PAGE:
Other approaches therefore interleave very few garbage-collector-related instructions into the main mutator process but instead interrupt it from time to time to perform garbage-collection cycles, in which the garbage collector finds unreachable objects and reclaims their memory space for reuse. Such an approach will be assumed in discussing FIG. 4's depiction of a simple garbage-collection operation. Within the memory space allocated to a given application is a part 40 managed by automatic garbage collection. In the following discussion, this will be referred to as the “heap,” although in other contexts that term refers to all dynamically allocated memory. During the course of the application's execution, space is allocated for various objects 42, 44, 46, 48, and 50. Typically, the mutator allocates space within the heap by invoking the garbage collector, which at some level manages access to the heap. Basically, the imitator asks the garbage collector for a pointer to a heap region where it can safely place the object's data. The garbage collector keeps track of the fact that the thus-allocated region is occupied. It will refrain from allocating that region in response to any other request until it determines that the mutator no longer needs the region allocated to that object.
Garbage collectors vary as to which objects they consider reachable and unreachable. For the present discussion, though, an object will be considered “reachable” if it is referred to, as object 42 is, by a reference in the root set 52. The root set consists of reference values stored in the mutator's threads' call stacks, the CPU registers, and global variables outside the garbage-collected heap. An object is also reachable if it is referred to, as object 46 is, by another reachable object (in this case, object 42). Objects that are not reachable can no longer affect the program, so it is safe to re-allocate the memory spaces that they occupy.
A typical approach to garbage collection is therefore to identify all reachable objects and reclaim any previously allocated memory that the reachable objects do not occupy. A typical garbage collector may identify reachable objects by tracing references from the root set 52. For the sake of simplicity,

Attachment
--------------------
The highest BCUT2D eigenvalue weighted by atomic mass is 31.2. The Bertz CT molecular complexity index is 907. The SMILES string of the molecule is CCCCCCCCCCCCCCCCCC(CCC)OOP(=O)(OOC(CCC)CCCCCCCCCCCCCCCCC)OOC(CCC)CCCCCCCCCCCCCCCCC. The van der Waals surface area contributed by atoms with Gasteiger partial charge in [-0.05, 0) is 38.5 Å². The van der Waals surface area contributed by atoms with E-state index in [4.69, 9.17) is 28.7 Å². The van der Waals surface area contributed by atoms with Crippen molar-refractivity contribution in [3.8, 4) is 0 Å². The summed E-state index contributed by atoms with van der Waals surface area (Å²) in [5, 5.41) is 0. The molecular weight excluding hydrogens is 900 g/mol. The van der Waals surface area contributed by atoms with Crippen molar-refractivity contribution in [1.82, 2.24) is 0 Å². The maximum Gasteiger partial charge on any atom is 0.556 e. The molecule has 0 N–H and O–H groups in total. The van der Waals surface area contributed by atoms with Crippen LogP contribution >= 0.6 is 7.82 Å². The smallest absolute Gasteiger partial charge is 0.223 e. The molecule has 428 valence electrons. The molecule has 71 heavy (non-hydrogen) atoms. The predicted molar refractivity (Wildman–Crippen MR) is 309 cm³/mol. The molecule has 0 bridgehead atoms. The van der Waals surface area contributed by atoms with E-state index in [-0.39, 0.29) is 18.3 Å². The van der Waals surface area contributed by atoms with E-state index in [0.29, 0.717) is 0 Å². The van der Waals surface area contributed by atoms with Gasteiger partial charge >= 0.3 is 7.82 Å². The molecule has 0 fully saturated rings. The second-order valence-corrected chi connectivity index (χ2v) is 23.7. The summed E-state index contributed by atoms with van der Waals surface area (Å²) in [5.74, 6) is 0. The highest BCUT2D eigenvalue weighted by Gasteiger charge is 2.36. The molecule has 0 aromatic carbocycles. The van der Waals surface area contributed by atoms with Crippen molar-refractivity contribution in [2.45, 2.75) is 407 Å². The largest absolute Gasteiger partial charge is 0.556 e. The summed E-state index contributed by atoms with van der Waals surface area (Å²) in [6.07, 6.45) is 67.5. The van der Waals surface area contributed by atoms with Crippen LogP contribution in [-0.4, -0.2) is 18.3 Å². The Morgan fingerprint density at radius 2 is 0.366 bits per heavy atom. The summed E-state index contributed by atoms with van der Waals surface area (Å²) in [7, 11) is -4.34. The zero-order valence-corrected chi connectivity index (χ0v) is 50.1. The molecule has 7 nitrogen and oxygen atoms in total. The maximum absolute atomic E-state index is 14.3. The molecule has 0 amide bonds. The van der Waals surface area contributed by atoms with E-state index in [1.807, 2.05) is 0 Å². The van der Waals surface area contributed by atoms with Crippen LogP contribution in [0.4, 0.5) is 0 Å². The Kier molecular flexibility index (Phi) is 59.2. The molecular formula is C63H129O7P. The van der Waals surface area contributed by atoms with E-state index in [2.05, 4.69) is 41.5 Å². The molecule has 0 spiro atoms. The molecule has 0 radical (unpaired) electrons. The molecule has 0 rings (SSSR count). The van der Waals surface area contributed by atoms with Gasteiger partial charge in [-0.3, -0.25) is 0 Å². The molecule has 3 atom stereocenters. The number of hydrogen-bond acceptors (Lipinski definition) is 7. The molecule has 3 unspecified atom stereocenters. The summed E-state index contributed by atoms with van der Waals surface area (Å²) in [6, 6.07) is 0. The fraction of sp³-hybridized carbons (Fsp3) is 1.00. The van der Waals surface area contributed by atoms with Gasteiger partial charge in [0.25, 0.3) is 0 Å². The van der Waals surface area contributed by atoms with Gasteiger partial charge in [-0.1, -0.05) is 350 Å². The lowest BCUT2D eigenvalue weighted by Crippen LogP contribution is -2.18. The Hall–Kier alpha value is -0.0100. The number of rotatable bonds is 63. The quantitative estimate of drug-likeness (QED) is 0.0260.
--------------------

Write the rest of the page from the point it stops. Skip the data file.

To avoid excessive heap fragmentation, some garbage collectors additionally relocate reachable objects.
Although this relocation requires the extra steps of copying the reachable objects and updating references to them, it tends to be quite efficient, since most new objects quickly become unreachable, so most of the current semi-space is actually garbage. That is, only a relatively few, reachable objects need to be relocated, after which the entire semi-space contains only garbage and can be pronounced free for reallocation.
Now, a collection cycle can involve following all reference chains from the basic root set—i.e., from inherently reachable locations such as the call stacks, class statistics and other global variables, and registers—and reclaiming all space occupied by objects not encountered in the process. And the simplest way of performing such a cycle is to interrupt the mutator to provide a collector interval in which the entire cycle is performed before the mutator resumes. For certain types of applications, this approach to collection cycle scheduling is acceptable and, in fact, highly efficient.
For many interactive and real-time applications, though, this approach is not acceptable. The delay in mutator operation that the collection cycle's execution causes can be annoying to a user and can prevent a real-time application from responding to its environment with the required speed. In some applications, choosing collection times opportunistically can reduce this effect. Collection intervals can be inserted when an interactive mutator reaches a point at which it awaits user input, for instance.
So it may often be true that the garbage-collection operation's effect on performance can depend less on the total collection time than on when collections actually occur. But another factor that often is even more determinative is the duration of any single collection interval, i.e., how long the mutator must remain quiescent at any one time. In an interactive system, for instance, a user may never notice hundred-millisecond interruptions for garbage collection, whereas most users would find interruptions lasting for two seconds to be annoying.